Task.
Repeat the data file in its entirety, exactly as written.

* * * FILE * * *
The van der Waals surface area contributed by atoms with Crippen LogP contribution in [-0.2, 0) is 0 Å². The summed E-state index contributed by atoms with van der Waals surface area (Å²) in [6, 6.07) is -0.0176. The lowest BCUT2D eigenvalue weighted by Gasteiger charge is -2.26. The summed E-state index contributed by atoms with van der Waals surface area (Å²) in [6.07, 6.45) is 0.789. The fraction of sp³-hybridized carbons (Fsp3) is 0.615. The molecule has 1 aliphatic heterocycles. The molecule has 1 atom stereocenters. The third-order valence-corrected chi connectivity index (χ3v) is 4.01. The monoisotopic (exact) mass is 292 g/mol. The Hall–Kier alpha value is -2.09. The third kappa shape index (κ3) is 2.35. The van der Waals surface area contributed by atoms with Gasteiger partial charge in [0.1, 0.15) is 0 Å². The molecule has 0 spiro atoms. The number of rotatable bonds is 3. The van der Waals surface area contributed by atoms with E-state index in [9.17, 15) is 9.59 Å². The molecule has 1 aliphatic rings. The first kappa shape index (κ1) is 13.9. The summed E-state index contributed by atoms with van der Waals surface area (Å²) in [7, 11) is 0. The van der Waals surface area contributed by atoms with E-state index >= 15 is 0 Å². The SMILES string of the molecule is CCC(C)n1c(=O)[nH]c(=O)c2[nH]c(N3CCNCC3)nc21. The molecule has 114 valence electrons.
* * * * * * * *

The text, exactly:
The van der Waals surface area contributed by atoms with Crippen LogP contribution in [-0.2, 0) is 0 Å². The summed E-state index contributed by atoms with van der Waals surface area (Å²) in [6, 6.07) is -0.0176. The lowest BCUT2D eigenvalue weighted by Gasteiger charge is -2.26. The summed E-state index contributed by atoms with van der Waals surface area (Å²) in [6.07, 6.45) is 0.789. The fraction of sp³-hybridized carbons (Fsp3) is 0.615. The molecule has 1 aliphatic heterocycles. The molecule has 1 atom stereocenters. The third-order valence-corrected chi connectivity index (χ3v) is 4.01. The monoisotopic (exact) mass is 292 g/mol. The Hall–Kier alpha value is -2.09. The third kappa shape index (κ3) is 2.35. The van der Waals surface area contributed by atoms with Gasteiger partial charge in [0.1, 0.15) is 0 Å². The molecule has 0 spiro atoms. The number of rotatable bonds is 3. The van der Waals surface area contributed by atoms with E-state index in [9.17, 15) is 9.59 Å². The molecule has 1 aliphatic rings. The first kappa shape index (κ1) is 13.9. The summed E-state index contributed by atoms with van der Waals surface area (Å²) in [7, 11) is 0. The van der Waals surface area contributed by atoms with E-state index >= 15 is 0 Å². The SMILES string of the molecule is CCC(C)n1c(=O)[nH]c(=O)c2[nH]c(N3CCNCC3)nc21. The molecule has 114 valence electrons.